UCLA said its goal is to minimize the impact on pedestrians, improve safety and benefit students. To this end, UCLA has made infrastructure improvements on campus such as introducing new protected bike lanes, as well as repairing and repaving campus streets to create better riding conditions.
In conjunction with such efforts, the e-scooter vendors are implementing more sophisticated geofence software on their apps, which will prevent students from parking in restricted areas and keep e-scooters off sidewalks and pedestrian areas. A geofence is a virtual parameter in a physical area that, when crossed, will send a message to the user.
UCLA Transportation said in an email statement that some specific off-limit areas include Bruin Walk, Bruin Plaza, the north section of the Court of Sciences, Sunset Village and the pedestrian pathway along De Neve Commons, among other locations.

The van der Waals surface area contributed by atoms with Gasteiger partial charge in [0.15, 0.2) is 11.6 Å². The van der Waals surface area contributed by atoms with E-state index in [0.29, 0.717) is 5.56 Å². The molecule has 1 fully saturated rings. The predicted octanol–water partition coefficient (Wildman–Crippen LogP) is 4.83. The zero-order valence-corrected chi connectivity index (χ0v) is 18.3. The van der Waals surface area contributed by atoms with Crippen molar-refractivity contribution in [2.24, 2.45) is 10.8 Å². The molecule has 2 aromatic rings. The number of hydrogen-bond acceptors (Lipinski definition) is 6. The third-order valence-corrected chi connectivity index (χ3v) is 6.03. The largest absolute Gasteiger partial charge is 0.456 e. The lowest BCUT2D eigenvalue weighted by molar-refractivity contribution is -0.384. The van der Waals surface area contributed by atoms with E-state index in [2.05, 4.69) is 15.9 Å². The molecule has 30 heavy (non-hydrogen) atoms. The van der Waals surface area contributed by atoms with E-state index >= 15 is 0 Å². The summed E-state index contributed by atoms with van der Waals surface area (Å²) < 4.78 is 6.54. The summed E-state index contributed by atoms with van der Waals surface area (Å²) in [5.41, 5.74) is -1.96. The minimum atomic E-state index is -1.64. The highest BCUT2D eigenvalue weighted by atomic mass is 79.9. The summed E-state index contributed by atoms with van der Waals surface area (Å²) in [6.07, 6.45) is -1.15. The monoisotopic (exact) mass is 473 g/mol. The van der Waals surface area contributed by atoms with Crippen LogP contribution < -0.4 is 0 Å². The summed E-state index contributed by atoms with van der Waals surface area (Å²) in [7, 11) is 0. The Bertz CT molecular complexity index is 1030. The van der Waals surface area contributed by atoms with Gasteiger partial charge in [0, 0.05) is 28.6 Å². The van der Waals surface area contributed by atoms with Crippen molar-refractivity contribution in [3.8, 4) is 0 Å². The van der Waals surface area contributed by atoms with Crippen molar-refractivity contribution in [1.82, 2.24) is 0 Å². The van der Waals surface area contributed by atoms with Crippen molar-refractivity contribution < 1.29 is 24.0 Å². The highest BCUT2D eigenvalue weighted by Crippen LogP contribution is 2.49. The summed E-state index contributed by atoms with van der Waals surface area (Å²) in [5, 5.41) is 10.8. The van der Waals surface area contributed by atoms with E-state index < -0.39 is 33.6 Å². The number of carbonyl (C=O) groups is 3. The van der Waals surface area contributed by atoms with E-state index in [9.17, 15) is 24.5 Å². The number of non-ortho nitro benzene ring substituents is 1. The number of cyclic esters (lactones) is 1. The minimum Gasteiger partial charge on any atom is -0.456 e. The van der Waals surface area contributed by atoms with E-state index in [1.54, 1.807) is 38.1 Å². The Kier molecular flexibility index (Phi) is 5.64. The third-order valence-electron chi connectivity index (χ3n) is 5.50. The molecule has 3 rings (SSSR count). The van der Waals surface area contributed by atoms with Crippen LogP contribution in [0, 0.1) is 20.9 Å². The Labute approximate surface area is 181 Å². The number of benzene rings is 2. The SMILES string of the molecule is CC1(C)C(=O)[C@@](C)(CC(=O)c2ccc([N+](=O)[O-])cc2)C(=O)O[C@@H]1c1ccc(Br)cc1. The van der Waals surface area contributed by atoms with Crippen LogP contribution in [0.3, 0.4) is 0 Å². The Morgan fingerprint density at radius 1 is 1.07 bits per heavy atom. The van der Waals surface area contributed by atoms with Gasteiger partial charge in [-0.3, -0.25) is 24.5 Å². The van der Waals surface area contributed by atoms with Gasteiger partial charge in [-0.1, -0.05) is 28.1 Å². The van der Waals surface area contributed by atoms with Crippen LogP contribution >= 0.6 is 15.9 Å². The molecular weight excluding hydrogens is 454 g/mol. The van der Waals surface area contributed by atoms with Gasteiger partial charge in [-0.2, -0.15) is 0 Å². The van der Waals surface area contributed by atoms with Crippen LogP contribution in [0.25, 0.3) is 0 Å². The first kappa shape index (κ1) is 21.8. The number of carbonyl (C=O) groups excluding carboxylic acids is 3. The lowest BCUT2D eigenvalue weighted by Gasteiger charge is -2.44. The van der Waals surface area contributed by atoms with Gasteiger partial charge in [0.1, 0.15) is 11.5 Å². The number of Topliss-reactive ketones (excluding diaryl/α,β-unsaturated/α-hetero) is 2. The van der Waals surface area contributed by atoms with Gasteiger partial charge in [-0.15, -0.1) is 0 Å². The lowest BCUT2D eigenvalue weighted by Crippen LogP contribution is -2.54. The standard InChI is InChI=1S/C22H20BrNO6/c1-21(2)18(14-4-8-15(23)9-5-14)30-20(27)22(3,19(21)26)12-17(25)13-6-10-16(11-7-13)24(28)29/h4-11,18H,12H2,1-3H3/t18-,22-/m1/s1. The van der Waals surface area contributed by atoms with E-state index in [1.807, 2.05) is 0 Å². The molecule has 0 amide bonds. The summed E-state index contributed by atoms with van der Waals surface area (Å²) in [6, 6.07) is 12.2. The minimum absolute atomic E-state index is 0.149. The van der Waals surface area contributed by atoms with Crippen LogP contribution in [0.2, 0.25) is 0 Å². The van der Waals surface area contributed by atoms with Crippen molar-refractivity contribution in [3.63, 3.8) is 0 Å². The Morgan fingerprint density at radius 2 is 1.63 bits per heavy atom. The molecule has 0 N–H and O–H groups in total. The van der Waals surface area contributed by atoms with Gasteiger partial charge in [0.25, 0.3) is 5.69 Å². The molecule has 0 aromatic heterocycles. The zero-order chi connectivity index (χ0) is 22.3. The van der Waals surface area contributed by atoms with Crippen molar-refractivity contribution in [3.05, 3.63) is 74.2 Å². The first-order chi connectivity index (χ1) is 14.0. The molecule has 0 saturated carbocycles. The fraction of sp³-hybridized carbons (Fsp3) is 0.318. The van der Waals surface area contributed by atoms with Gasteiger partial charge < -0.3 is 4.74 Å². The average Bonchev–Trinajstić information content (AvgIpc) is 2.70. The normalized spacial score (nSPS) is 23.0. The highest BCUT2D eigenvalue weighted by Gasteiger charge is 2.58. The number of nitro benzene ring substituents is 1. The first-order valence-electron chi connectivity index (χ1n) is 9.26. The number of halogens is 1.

The city of Los Angeles also prohibits riding e-scooters on sidewalks, which includes those around campus.
The implementation of geofencing is meant to address complaints about the safety of e-scooters on campus. UCLA Transportation said it hopes to see a reduction in collisions and near-misses involving the devices as a result of the geofencing and safety improvements.
Shifra Goldstein, a third-year communication student, said she thinks geofencing areas such as Bruin Walk would improve safety. She added she thinks the streets around campus would still be viable for students who need to get to class quickly.
“So it doesn’t really matter if you’re going around, you’d probably get there faster than if you’re walking through the campus anyway,” Goldstein said. “So I think if it’s just Bruin Walk, then I think, that’s fine and that’s better for everyone’s safety.”